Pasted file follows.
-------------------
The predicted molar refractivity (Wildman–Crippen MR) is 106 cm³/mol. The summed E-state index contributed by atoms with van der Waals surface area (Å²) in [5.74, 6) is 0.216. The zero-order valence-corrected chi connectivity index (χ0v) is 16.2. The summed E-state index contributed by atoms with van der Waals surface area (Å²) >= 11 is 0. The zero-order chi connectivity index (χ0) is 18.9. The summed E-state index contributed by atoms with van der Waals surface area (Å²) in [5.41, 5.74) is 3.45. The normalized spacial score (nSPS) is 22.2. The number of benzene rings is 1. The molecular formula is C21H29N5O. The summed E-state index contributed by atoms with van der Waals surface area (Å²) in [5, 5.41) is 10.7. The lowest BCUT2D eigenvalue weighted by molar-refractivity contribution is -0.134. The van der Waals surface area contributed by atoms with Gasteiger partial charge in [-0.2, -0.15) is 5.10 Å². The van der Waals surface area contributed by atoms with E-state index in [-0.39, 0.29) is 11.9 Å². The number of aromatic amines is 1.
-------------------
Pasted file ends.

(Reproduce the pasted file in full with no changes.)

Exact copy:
The predicted molar refractivity (Wildman–Crippen MR) is 106 cm³/mol. The summed E-state index contributed by atoms with van der Waals surface area (Å²) in [5.74, 6) is 0.216. The zero-order valence-corrected chi connectivity index (χ0v) is 16.2. The summed E-state index contributed by atoms with van der Waals surface area (Å²) >= 11 is 0. The zero-order chi connectivity index (χ0) is 18.9. The summed E-state index contributed by atoms with van der Waals surface area (Å²) in [5.41, 5.74) is 3.45. The normalized spacial score (nSPS) is 22.2. The number of benzene rings is 1. The molecular formula is C21H29N5O. The summed E-state index contributed by atoms with van der Waals surface area (Å²) in [5, 5.41) is 10.7. The lowest BCUT2D eigenvalue weighted by molar-refractivity contribution is -0.134. The van der Waals surface area contributed by atoms with Gasteiger partial charge in [-0.2, -0.15) is 5.10 Å². The van der Waals surface area contributed by atoms with E-state index in [-0.39, 0.29) is 11.9 Å². The number of aromatic amines is 1.